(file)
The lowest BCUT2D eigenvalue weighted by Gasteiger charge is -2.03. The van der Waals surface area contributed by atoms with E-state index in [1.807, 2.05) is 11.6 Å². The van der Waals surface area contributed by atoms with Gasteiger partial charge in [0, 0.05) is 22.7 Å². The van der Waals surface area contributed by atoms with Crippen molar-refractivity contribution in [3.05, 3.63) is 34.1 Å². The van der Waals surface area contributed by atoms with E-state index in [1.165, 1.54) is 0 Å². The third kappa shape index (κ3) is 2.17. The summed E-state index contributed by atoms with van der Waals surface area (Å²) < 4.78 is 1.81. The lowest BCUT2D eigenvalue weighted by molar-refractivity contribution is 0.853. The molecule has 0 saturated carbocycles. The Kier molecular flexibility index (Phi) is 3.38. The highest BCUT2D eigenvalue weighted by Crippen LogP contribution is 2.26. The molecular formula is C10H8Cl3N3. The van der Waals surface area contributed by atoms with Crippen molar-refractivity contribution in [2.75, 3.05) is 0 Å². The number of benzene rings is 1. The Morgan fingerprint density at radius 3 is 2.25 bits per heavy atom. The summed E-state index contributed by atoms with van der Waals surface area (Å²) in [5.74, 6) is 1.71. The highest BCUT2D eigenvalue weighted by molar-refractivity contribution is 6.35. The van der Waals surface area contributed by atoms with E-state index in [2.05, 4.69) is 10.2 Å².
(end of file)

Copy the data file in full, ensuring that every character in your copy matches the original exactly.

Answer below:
The lowest BCUT2D eigenvalue weighted by Gasteiger charge is -2.03. The van der Waals surface area contributed by atoms with E-state index in [1.807, 2.05) is 11.6 Å². The van der Waals surface area contributed by atoms with Gasteiger partial charge in [0, 0.05) is 22.7 Å². The van der Waals surface area contributed by atoms with Crippen molar-refractivity contribution in [3.05, 3.63) is 34.1 Å². The van der Waals surface area contributed by atoms with E-state index in [1.165, 1.54) is 0 Å². The third kappa shape index (κ3) is 2.17. The summed E-state index contributed by atoms with van der Waals surface area (Å²) < 4.78 is 1.81. The lowest BCUT2D eigenvalue weighted by molar-refractivity contribution is 0.853. The molecule has 0 saturated carbocycles. The Kier molecular flexibility index (Phi) is 3.38. The highest BCUT2D eigenvalue weighted by Crippen LogP contribution is 2.26. The molecular formula is C10H8Cl3N3. The van der Waals surface area contributed by atoms with Crippen molar-refractivity contribution in [2.75, 3.05) is 0 Å². The number of benzene rings is 1. The Morgan fingerprint density at radius 3 is 2.25 bits per heavy atom. The summed E-state index contributed by atoms with van der Waals surface area (Å²) in [5.74, 6) is 1.71. The highest BCUT2D eigenvalue weighted by molar-refractivity contribution is 6.35. The van der Waals surface area contributed by atoms with E-state index in [2.05, 4.69) is 10.2 Å².